I passed Austin again around the 75 mile mark and made sure he didn't need anything. "You'll be on your way again soon, right?" I asked, and his unenthusiastic response made me wonder if I was going to be seeing a crew car on its way before long. Once I turned back west I was hoping not to see one of our crew out on a pickup because I was afraid I'd give in and ask for a ride too.
In a kind of cruel twist, the last 20 miles of this leg was both primarily uphill and into a strong wind. I remembered this section from last year's race, and when I wasn't wishing for death I could appreciate the difference in how I felt. It's hard to tell from the picture, but between 80 and 90 there are a bunch of rolling hills, and last year I did a lot of walking here. OK, this year I did a lot of walking too, but it was more strategic. I rode until my pace dropped down and I felt like I was struggling too much, and then I'd walk. At the top of the hill, I'd climb back down and shoot downhill. Of course, "shoot" is a bit of an exaggeration due to the wind; even pedaling downhill I was lucky to get above 15 mph.
I passed Kyle from Orange Lederhosen, who was feeling really nauseous and struggling. We talked for a minute and I gave him some ibuprofen before riding on. I kept looking at my Garmin and doing the math with grim results. Before the turn out of the wind I'd been pretty certain there was no way I could make the cutoff, but those downhill miles with a tailwind had boosted my pace enough that there was a chance. 24 miles in 3 hours...I can do that....that's only 8 mph. 17 miles in about 2 hours...I've got a chance, that's just under 9 mph...15 miles in 1.5 hours...ummmm....is that 10 mph?? My math skills suffer along with my body as I get more tired.
Eventually I saw Adam ahead of me and caught up. He pulled ahead of me on a hill, and as I crested the top I saw him stop and turn around. There was a long snake crossing the road.
|You can't really tell from the picture, but this guy's at least 3 feet long.|
I'd seen a ton of snakes along the course, including one huge one -- seriously, its body looked as thick as those big snakes you see in the zoo -- but this might have been the first live snake I saw. And honestly, that's one too many for me. We plugged away against the wind, and I felt bad that Adam had to hear the repeated sniffle - cough - spit - gasp that I'd been doing for the last 40 or so miles as my medicine wore off and my sinus infection spoke up.
The worst was the wind, though. I know I keep mentioning it, but I had such a hard time against it, and it was so demoralizing to be constantly riding into it. For so much of this leg I just wanted to sit down in the middle of the road and cry. It was such a different experience from my first Kanza experience. Last year, my body hurt so badly and everything felt so hard. This year, it was tough and my MawMaw hip acted up at times, but overall my body felt pretty good. I was just exhausted, even more mentally than physically, from fighting against the wind. I hated the race and Kansas in a way I never did last year and decided I was finished with Dirty Kanza.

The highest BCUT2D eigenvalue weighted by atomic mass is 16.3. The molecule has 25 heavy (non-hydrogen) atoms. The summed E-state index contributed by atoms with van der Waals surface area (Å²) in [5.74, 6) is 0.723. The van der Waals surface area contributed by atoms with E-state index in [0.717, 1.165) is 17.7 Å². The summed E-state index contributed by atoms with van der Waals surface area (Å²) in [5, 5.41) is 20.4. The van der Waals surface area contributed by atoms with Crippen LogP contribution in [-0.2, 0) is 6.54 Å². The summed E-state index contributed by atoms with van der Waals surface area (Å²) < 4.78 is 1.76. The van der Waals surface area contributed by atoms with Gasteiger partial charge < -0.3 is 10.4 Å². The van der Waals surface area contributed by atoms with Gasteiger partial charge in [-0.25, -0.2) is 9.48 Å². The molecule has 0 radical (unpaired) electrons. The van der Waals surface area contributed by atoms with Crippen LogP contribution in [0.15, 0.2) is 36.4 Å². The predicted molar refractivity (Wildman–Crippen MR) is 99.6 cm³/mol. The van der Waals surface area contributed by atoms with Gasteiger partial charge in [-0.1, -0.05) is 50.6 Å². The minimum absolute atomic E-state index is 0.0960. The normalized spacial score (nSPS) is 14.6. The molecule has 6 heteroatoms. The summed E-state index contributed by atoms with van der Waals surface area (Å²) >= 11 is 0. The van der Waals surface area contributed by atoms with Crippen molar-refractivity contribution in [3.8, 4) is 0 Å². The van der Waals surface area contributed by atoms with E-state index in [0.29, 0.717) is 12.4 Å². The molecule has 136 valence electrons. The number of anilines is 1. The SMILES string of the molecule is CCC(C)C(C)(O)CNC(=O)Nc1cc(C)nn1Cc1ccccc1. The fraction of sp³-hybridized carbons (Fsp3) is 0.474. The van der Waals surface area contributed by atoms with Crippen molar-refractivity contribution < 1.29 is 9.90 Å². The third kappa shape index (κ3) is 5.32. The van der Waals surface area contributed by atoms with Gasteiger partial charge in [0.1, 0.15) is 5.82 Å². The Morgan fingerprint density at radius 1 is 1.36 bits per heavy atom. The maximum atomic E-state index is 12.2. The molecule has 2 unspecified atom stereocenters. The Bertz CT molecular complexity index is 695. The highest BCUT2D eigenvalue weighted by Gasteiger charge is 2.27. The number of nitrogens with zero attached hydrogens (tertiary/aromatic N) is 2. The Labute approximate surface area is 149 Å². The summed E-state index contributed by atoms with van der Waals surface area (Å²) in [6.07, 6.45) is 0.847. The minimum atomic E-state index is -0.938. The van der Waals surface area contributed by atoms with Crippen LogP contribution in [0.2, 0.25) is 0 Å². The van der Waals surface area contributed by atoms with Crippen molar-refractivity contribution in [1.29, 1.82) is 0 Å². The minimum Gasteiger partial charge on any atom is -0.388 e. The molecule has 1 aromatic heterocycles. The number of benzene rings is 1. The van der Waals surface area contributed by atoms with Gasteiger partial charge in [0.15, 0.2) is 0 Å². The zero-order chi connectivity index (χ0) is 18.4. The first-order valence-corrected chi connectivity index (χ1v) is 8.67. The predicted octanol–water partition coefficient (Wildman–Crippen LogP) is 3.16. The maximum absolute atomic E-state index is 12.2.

I'd hoped to make it to the second checkpoint before going to the bathroom again, but by mile 95 I really couldn't wait any longer. I felt 1000% better afterwards and my pace jumped up (although now looking at the elevation profile, it seems that this improvement was probably partially a function of the downhill trend of the last 5 miles). When I caught up with Adam, he asked if I wanted to try to make the cut-off. I did, so I jumped on his wheel and we pushed hard towards Cassaday, the site of CP2. We'd had about 3 miles of pavement on the way into the first CP, and I was hoping for a repeat, but instead we were on gravel almost the entire way. It's hard to complain too much about that, though, because the gravel was pretty smooth and packed. Still, it wasn't hard to find things to complain about after 100 miles.
As we neared the town, Adam told me, "I almost want to just stop here and wait until the cut-off is over." I responded that I was pretty comfortable with making the cutoff and saying I'd had enough. Without a map showing a less windy third leg, I was finished. I just didn't have the spirit to fight that wind any longer. We made it into the CP with 8 minutes to spare (a full 5 minutes ahead of my previous year's 3-minutes before cut-off). Austin and Bob were there, having been picked up around mile 78. Robby and Casey were long gone, and the rest of the team had beaten us in by several minutes.
This time I was happy to sit down. When our crew asked what I needed, I said I didn't know. Looking at the map for leg 3, there was a 14 mile stretch with a tailwind followed by the remainder of the leg into the wind. I couldn't do it. Michelle reminded me that I'd said the same thing last year and then later was happy I'd gone out, and Luke said I could ride out with him as long as I knew he'd be slow (having trained for an ultra this year, he hadn't really been on his bike since the end of April and still rode circles --sometimes literally -- around me for the first 100 miles). Everyone on the team was going back out to at least see how they felt, though I think it was kind of a game of chicken. If one person didn't go, there might have been a lot more dropping.
|Totally faked smile|
I was torn. I didn't feel great but didn't feel terrible. I could definitely ride a little longer. On the other hand, I really didn't want to face that wind again and was convinced there was no way I could make the cut-off. I knew I could eventually make it to the CP, likely far faster than I went last year, but I wasn't going to get there in time and this year CP3 was at mile 152, still 8 miles shorter than I went in 2012. I rode by myself last year in the dark. It sucked, but I did it. I really didn't feel like I had anything to prove or to gain by doing it again this year. I signed on for the ride back.
|What we think of the wind.|
I'm disappointed. I'm disappointed I wasn't able to finish or at least surpass what I did last year, and frankly I'm disappointed in myself for quitting. But it's easy to sit here in my computer chair and say that when the wind is a memory and not the reality, and it was very sweet to get to be at the finish line cheering when Emily, Casey, Robby, and Aaron crossed. I wish I'd been there to see my other friends finish, especially Chuck who did so many training rides with me and whose DFL, I'm here to tell you, far surpasses a DNF. And if the sting of watching the finish line and crossing it myself wasn't sharp enough, there were a couple of unwitting twists of the knife.
First was a conversation with a friend (who is a total badass) after she finished. I'd mentioned her hope that conditions would be terrible and someone asked why she'd want that. "Because if it was really bad out, other people would quit, and I wouldn't." Ouch. And then this picture that I saw posted.
|To be continued...maybe|